Grave Marking Ceremony For Confederate Seaman Duncan At Montrose Cemetery

The members of the Mobile Council – Navy League of the United States, honored officers and crew of USS Montgomery (LCS-8) and other sea service guests are cordially invited to attend a grave marking ceremony for Confederate Seaman James Duncan in Montrose Cemetery, U.S. 98, Montrose, AL, at  1400 hrs sharp, Sunday, September 4th.

Seaman Duncan was a crew member of the blockade runner CSS Florida when it ran the Union blockade of Mobile Bay on September 4, 1862, 154 years ago this Sunday. Seaman Duncan was Captain of the Top Foremast. The CSS Florida took heavy Union cannon fire and Seaman Duncan died in the line of duty when he was decapitated by a cannon ball.

The CSS Florida had been in the Caribbean Sea and had docked in Cuba where many of the crew were stricken with Yellow Fever. Arriving off Fort Morgan, the master decided to run the Union blockade so his crew could receive much needed medical treatment in Mobile.

After successfully running the Union blockade, the CSS Florida was ordered to anchor in Mobile Bay off Montrose as it was under Yellow Fever quarantine and could not dock in Mobile. The community of Montrose allowed the dead to be removed for burial in Montrose Cemetery.

Among those on board who had died of Yellow Fever was Lieutenant John Stribling who was the son of a Union Navy Rear Admiral. Following the Civil War, Lt. Stribing’s family erected a wrought iron fence around their son’s grave and placed a nice headstone in his memory.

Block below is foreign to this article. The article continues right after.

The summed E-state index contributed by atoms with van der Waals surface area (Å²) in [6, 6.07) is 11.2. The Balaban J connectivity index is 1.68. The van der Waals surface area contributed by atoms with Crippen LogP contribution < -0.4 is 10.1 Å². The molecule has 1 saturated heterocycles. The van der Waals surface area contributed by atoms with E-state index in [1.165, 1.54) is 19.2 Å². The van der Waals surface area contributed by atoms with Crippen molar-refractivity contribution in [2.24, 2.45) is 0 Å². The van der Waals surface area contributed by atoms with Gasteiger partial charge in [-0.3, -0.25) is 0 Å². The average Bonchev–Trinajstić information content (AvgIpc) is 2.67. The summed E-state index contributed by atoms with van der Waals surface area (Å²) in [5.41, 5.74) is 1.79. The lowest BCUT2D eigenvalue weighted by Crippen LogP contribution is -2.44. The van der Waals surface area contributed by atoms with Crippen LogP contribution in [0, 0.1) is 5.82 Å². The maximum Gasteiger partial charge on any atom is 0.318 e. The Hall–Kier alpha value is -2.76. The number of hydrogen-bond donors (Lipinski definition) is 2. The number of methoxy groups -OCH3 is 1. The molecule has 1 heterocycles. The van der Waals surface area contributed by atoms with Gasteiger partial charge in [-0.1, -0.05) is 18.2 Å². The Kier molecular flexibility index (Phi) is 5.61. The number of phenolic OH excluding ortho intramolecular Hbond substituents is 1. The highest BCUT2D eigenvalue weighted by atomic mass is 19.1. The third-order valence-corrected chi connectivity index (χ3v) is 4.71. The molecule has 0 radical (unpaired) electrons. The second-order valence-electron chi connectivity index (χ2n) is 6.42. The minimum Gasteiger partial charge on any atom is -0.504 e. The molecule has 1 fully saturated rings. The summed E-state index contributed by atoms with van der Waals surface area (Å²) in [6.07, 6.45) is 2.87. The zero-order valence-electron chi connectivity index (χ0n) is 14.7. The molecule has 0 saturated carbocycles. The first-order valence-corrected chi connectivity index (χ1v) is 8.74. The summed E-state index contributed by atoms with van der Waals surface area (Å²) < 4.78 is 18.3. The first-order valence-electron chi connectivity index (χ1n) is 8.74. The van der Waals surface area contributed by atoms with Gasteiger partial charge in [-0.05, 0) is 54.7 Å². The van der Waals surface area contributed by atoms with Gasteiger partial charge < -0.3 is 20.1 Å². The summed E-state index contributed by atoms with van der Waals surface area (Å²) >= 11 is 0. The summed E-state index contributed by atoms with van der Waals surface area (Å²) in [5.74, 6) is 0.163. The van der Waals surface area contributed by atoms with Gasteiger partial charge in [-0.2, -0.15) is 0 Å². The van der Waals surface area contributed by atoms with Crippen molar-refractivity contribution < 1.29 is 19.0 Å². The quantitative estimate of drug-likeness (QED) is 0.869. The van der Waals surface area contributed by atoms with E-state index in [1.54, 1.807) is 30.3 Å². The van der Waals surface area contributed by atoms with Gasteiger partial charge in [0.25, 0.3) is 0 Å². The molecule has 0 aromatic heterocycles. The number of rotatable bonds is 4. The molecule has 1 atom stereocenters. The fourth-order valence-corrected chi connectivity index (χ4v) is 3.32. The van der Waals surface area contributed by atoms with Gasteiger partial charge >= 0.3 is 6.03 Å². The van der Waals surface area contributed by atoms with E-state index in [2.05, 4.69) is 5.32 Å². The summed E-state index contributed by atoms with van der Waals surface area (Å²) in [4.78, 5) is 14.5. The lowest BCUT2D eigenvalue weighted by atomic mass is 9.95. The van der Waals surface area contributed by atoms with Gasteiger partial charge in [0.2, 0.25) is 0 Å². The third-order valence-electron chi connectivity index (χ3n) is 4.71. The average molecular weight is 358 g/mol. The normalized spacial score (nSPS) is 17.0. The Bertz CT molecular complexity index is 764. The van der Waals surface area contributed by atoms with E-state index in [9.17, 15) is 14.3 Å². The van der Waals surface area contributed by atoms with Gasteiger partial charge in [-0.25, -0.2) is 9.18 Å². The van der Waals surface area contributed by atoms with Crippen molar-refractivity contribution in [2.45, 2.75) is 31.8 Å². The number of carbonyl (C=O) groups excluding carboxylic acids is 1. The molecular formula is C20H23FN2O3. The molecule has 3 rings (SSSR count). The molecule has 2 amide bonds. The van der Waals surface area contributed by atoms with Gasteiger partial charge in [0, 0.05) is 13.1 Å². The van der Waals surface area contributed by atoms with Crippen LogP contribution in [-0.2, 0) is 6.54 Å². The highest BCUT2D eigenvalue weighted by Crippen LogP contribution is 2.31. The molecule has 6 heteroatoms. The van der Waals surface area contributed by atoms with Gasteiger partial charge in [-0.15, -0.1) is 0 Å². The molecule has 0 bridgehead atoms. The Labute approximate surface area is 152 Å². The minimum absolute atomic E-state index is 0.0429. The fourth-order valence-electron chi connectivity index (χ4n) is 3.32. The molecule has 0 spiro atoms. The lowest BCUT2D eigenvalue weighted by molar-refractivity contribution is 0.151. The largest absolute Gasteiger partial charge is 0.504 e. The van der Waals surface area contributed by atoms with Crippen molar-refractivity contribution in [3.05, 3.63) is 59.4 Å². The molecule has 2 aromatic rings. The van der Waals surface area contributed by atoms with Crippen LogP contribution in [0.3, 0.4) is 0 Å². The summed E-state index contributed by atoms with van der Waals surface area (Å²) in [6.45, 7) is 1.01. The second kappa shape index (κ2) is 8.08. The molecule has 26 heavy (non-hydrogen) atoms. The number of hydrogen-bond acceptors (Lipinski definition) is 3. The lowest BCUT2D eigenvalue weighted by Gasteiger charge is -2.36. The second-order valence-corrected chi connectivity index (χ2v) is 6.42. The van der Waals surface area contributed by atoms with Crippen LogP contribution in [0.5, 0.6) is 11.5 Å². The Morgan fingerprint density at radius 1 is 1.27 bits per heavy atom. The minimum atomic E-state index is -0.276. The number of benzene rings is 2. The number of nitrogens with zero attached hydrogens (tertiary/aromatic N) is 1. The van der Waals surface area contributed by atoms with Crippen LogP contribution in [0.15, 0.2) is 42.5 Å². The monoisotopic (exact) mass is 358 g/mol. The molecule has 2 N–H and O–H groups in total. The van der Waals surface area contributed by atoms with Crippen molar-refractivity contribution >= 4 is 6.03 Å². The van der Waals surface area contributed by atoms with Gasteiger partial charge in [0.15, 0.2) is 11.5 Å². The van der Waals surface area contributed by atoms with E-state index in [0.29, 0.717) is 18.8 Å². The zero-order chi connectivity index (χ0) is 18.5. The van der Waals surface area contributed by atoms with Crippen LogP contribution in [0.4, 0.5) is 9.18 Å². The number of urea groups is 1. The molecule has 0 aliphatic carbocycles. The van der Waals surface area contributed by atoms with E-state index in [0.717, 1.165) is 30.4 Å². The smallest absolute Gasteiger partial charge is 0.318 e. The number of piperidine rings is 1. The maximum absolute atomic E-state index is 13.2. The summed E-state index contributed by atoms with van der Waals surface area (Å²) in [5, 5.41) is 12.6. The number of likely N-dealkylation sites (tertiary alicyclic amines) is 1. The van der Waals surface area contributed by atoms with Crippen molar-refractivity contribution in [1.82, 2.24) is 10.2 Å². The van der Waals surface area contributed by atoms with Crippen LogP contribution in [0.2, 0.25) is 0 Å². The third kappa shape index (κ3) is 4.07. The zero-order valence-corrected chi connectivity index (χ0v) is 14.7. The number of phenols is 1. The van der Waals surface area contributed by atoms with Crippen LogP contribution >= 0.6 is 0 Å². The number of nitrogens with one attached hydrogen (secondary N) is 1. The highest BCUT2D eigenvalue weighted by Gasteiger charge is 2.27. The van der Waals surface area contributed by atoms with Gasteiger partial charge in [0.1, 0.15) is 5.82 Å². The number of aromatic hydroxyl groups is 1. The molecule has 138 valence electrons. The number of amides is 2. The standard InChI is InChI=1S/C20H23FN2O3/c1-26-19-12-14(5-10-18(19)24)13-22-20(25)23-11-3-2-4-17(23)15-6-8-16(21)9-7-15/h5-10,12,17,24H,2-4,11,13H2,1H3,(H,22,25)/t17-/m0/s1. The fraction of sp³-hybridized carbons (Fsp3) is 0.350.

However, Seaman Duncan’s grave close by was only identified by a small stone inscribed with “The Grave Of A Seaman.” Seaman Duncan’s grave would have to wait for another 154 years before members of the Fort Blakeley Camp, Sons of Confederate Veterans identified who had been buried there and resolved to place a proper headstone honoring his service.

Fort Blakeley Camp members raised funds for the headstone, arranged to have it placed on Seaman Duncan’s nearly forgotten grave and organized a ceremony to memorialize him on the same day 154 years after he was killed in the line of duty.

Ceremony details are as follows:

  • Welcoming Remarks
  • Posting Of the Colors By Honor Guard Of Civil War Reenactors
  • Invocation By Chaplain
  • Seaman Duncan’s Story
  • Revealing His Headstone
  • Singing Navy Hymn
  • Roll Call  of Honor for CSA Veterans Buried In Montrose Cemetery
  • TAPS
  • Canon And Rifle Salutes By Civil War Reenactors
  • Libation Ceremony
  • Folding Of The Confederate Flag
  • Canon And Rifle Salutes By Civil War Reenactors
  • Retiring The Colors
  • Benediction
  • Closing Remarks

Dress code is Sunday casual. Montrose Cemetery is a private family cemetery and guests are requested to act respectfully. Please arrive 30 minutes prior to welcoming remarks. There are no restroom facilities. Bring your own non-alcoholic beverages to keep hydrated in summer heat. Do not leave any empty plastic beverage bottles or other trash behind following the ceremony   

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